“How do you know that people are actually working if you’re all at home?”
This is a question many of us get asked at Buffer. We’re a fully remote in multiple time zones around the world, and unless you’ve experienced remote work in this way, it can be a bit tricky to wrap your head around.
Specifically, this question of how to tell who’s actually working is one of the major curiosities. To put the question another way, perhaps what people are really asking is how trust functions in an environment that is entirely remote.
This discussion is often sparked after large corporations decide against letting employees work remotely, like Yahoo, IBM, and Hewlett-Packard, citing that they needed their team to work better together. One of the unspoken messages here appears to be trust — or a lack of it.
So how do we create trust when we can’t physically see our colleagues? Here’s exactly how we build trust in our remote team at Buffer, and a little more on why trust is so beneficial to organizations.
There is a long list of positive impacts that trust has within an organization. One Harvard study looked at just how well employees at high-trust organizations perform and feel compared to employees at low-trust organizations, and the results are incredible.
High-trust organizations are those with more empathy, collaboration, recognition of employees, vulnerability, and personal growth for everyone around. Low-trust organizations on the other hand, tend to have toxic cultures that people wouldn’t recommend a friend work at, and themselves plan on leaving.
Employees at high-trust organizations experience:
Being trusted to figure things out is also a big motivator: A 2014 Citigroup and LinkedIn survey found that nearly half of employees would give up a 20 percent raise for greater control over how they work including flexible work options like working from home.
At Buffer not only are we a fully remote team operating in multiple timezones, we’re also a cross-cultural team. Being a cross-cultural team means that communication styles vary, there are different conventions around time, giving feedback, and disagreeing publicly.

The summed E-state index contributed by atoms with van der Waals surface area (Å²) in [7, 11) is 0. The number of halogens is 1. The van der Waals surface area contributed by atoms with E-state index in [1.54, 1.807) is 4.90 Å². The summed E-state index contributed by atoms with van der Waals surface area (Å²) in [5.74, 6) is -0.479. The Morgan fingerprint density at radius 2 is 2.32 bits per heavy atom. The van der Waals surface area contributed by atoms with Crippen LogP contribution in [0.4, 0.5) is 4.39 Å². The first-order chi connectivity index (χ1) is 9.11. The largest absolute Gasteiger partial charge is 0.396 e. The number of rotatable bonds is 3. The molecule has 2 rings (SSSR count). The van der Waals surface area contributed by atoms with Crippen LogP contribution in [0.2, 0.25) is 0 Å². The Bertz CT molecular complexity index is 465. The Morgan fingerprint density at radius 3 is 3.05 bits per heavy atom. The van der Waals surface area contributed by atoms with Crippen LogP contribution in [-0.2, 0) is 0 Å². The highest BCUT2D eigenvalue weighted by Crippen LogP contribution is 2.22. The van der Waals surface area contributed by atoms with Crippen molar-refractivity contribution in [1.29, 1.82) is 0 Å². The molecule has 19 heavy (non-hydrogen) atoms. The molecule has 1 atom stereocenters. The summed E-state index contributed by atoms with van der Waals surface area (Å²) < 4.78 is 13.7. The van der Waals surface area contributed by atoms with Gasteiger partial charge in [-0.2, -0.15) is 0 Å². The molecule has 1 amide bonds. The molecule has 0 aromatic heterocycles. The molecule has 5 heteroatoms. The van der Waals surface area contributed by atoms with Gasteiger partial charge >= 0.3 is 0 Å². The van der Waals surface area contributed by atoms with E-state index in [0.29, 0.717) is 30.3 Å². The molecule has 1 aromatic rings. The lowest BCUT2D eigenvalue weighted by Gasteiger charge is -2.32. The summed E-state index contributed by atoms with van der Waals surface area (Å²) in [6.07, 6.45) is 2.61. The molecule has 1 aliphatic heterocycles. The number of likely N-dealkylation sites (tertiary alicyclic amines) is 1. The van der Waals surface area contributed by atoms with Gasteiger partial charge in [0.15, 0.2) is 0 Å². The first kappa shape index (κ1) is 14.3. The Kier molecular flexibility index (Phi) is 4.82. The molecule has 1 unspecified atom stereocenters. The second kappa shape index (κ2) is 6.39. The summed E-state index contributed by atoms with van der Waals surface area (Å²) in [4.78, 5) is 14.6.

Here are five ways we build trust at Buffer that you’re welcome to grab and adapt in your own organization.
Social connections at work are powerful in creating trust.
The brain network that oxytocin activates is evolutionarily old. This means that the trust and sociality that oxytocin enables are deeply embedded in our nature. Source: Harvard Business Review
Being remote means that we won’t bump into each other in the hall or get to know someone from another team while grabbing a cup of coffee. We need to intentionally create interactions within our team so that we can all get to know each other.
There are several ways that we do this:
Sharing tidbits about teammates: We send out a weekly internal newsletter that includes fun facts about teammates; sometimes we create team quizzes to see how much teammates know about each other.
Personality tests: We all did personality tests together at our latest offsite retreat to share more about ourselves but also learn more about each other.
Virtual meeting spaces: Spaces exist where people can meet up virtually, for instance in a #watercooler Slack channel or in our weekly Impromtu Hour chat via video. People can also get paired up in weekly calls with someone randomly chosen from throughout the company.
Meeting in person: We aren’t remote all the time. Once a year we get together to work in-person for a full week on a team retreat. Being together gives us the opportunity to further strengthen the ties and relationships in our team.
We use this time together to do activities, have meals, work closely with our teams and do brainstorming, as well as many other things. (Here are the full details on the activities we did during our last retreat.)
In the time between retreats, we’re experimenting with having smaller teams meet up in real life for a few days to have their own time to work and bond.